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and his heirs ; otherwise, the grant is to the next chosen member who will build on these terms.

One lot free for the first fenator, in like manner.

One ļot free for the first judge, provided Lystra shall become a town where courts are keld, and the judge shall build a house on the lot, in which case the grant is to him and his heirs, otherwise to the next judge who shall take it upon those terms.

One lot free to the first minister of the first church, whatever the persuasion may be, chosen by the free fuffrages of the freeholders, and his heirs. And a lot free to the said first minister and his fuccessors.

One lot free to the first man who fall erect a commodigus hotel for the entertainment of travellers, undertake to keep it in good order and well-provided with refreshments, on reasonable terms, under the regulation of the police, according to circiumstances, providing for the comfort of the traveller, and guarding strictly against imposition.

Two lots to be free lots for public granaries, to be used by mer: chants, who will build upon them gratis, till such time as the public occasions Mall call for their appropriated use.

The angles marked in the plate a, a, a, a, to be appropriated as market-places; and the strand of the creek to be commodiously edified with docks and landings, whenever the unappropriated public lots shall bear a price equal to the undertaking, together with fuch improvements of the navigation in the rolling Fork, as fhall be found proper and expedient. And from these immunities, those parts of a lot formed by the Fork of Lyftra creek, Mall belong to the liberties of the town, to be kept in a neat manner as a common meadow, upon which every inhabitant of the town, and freeholder of the township, hall have the privilege of grazing his horse the first night of his coming into the town, or of his return from a jour. ney, under the inspection of an overseer, taking care to do no injury to fence, or hedge, or flirub. The remaining parts shall also belong to the liberties of the town, and finally be laid out in such lots, with such restraints on the order of building as shall preserve the beauty of the whole ; and these lots, together with what remains unappropriated hereby, as hereinafter nientioned, in the year 1804, if not previously sold by order of the subscribers, to be then con. veyed, with what may remain, if any, of the township, to the sub{cribers, as their private property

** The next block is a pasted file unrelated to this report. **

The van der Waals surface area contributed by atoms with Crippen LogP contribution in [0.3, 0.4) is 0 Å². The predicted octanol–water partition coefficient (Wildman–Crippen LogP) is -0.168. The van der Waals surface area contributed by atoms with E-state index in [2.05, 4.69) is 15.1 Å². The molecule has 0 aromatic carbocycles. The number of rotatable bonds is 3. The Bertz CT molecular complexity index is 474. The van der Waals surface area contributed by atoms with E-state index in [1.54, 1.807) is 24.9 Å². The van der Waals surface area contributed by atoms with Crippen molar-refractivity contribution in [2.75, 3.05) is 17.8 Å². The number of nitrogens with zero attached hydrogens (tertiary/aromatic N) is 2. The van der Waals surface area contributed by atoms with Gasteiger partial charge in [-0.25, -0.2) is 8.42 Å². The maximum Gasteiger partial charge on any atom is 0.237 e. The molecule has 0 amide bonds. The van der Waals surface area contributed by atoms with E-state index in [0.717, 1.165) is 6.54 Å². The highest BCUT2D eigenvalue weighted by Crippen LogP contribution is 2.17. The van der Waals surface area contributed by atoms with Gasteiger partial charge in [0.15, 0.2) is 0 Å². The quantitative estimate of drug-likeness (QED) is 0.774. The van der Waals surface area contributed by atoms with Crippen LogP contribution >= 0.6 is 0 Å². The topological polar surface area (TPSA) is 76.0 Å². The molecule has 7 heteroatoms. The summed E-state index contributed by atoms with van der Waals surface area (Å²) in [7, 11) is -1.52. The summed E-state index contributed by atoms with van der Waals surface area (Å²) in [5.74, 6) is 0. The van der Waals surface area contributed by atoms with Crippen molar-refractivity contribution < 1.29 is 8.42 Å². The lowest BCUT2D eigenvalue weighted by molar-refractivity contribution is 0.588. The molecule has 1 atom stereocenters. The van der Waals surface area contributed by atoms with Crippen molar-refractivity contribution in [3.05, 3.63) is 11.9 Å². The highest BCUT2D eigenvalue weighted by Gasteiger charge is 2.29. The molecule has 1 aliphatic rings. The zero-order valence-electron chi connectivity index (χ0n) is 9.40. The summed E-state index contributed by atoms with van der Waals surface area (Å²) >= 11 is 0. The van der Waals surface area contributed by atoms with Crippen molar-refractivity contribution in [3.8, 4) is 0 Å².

EightyEighty-four lots in the township are appropriated for the common good and sole use of the town, to be sold at such times and on such pccasions as shall arise and be agreed on by the freeholders of the town, for building a church on the angle marked A, fo far as ten lots fhall go to that purpose ; an edifice for a college on the angle marked B, so far as ten lots shall go to that puprose; an edifice for a town hall on the angle marked C, so far as ten lots shall go to that purpose ; and some other public building, as a theatre or place of amusement, on the angle marked D, so far as ten lots shall go to that purpose. These edifices to be handsome and uniform, to be built with wings fronting the curve line which forms the circus ; the church to be adorned with a steeple, and the other buildings with cupolas. And for doing other works of public utility, such as may arise in all times hereafter, till the whole stock thus appropriated is exhausted; but as the exigency arises, such lots are to be fold for the purpose, indiscriminately, according as they shall bear a * price adequate to the undertaking.